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Big Problem: The Coronavirus

Mediso HV*

Nethersole School of Nursing, The Chinese University of Hong Kong

*Corresponding Author:
Mediso HV
Nethersole School of Nursing
The Chinese University of Hong Kong
Tel: 85221041454
E-mail: [email protected]

Received Date: July 01, 2020; Accepted Date: July 15, 2020; Published Date: July 30, 2020

Citation: Mediso HV (2020) Big Problem: The Coronavirus. J Hosp Med Manage. Vol.6 No.3:258

DOI: 10.36648/2471-9781.6.3.258

Visit for more related articles at Journal of Hospital & Medical Management


The search seems to bloom like weeds in spring. Studies can come from anywhere, grow from anywhere, sometimes become important and sometimes die.

Unfortunately, most of the studies published so far by "COVIDchina" have been small, without control groups or randomization and often in a single centre.

Unfortunately, this leads to thousands of people being treated without the scientific knowledge normally required, for example with chloroquine.

The number of patients in hospital is excessive and one of the most important principles of medicine. In addition to the problem of treatment, the world has had to deal with a logistical problem when most transport logistics have been disrupted [1]. This led to a shortage of essential medicines in intensive care wards in some countries. Some people reacted selfishly, first my hospital, then our hospital area, then our country, then the rest of Europe and finally the rest of the world. This has led to reactions from some countries that have closed their export borders to certain medicines. The nine leading academic hospitals of the European University Hospital Alliance (EUHA), led by the European Commission, have published a letter inviting them to think of Europe as a whole, not as a selfish reflection [2].

To return to therapeutic research, I hope that the extensive research already underway in some European countries will not lead to incomplete clinical trials that are not significant enough to address important therapeutic issues. The future will show whether we are better than China in Europe [3,4]. The journal has published a protocol document describing observational studies across Europe. The current data is available at the time of writing this brief article. However, more than 60 hospitals in 13 European countries are working together on the study.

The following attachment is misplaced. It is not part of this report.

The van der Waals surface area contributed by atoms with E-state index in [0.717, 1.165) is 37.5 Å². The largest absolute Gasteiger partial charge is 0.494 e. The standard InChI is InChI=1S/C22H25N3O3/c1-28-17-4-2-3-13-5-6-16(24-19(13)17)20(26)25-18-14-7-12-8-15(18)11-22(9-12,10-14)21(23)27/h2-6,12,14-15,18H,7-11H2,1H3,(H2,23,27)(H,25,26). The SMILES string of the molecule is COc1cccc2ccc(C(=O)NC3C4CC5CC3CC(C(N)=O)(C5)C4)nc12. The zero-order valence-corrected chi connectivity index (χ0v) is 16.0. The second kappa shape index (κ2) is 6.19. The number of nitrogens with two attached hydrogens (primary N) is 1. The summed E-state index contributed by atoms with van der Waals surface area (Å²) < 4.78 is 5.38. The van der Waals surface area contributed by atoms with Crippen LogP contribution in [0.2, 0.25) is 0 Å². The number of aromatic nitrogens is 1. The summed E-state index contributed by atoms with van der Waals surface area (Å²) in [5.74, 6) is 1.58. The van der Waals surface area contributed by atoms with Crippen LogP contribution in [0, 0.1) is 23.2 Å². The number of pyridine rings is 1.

In addition to the therapeutic effects, the overwhelming response via email, LinkedIn and phone calls from across Europe has given us an energy comparable to an Olympic medal. This makes me believe even more in the power of collaboration. Together we are strong [5].

In a film about the American Apollo 13 mission, the famous phrase "Houston is in trouble" is actually a misquote by John Swigert about NASA's mission control statements. He actually said, "Houston, we have a problem." He had reported that an oxygen tank had exploded on Apollo 13, the spacecraft that was supposed to land on the moon in 1970. Then began the challenge of how to deal with the emergency. Surprisingly, the entire crew returned safely to Earth after the aborted lunar landing. Such an event leads to a paradigm shift, and many of the previous values are no longer valid [6,7].

Similarly, we are experiencing a paradigm shift as we face a life-threatening situation with a new coronavirus, which was first reported in China in late January. Chinese cities have been sealed off and international travel restricted. Many travellers are stranded, unable to return home and at risk of contracting the deadly disease.

When this letter was written at the beginning of February, some 20,000 people around the world had been infected with the virus and over 400 deaths were reported. Most of the outbreak occurred in Wuhan, China, but cases have been confirmed in over a dozen other countries [8].

The incubation period is currently estimated at 2-10 days, with an average of 5.2 days. Men appear to be more susceptible, with the average age of patients ranging from 49 to 59 years. Clinical symptoms are similar to viral pneumonia and can range from mild to severe. Currently, most people appear to be slightly ill. About 20% of cases become severe and occur more frequently in the elderly and in people with underlying diseases [9].

The most common symptoms are fever, cough and difficulty breathing. The most common symptoms are fever, cough and shortness of breath; other symptoms include muscle pain, fatigue, expectoration, confusion, headache, sore throat, nosebleed, chest pain, cough, diarrhoea, nausea and vomiting [10,11]. About 90% of patients have two or more symptoms, 15% have fever, cough and difficulty breathing. Some patients are considered asymptomatic.

What does this mean for hospital pharmacists? Pharmacists should be kept informed, but it is advisable to appoint a reference person, preferably a clinical pharmacist with experience in respiratory diseases.


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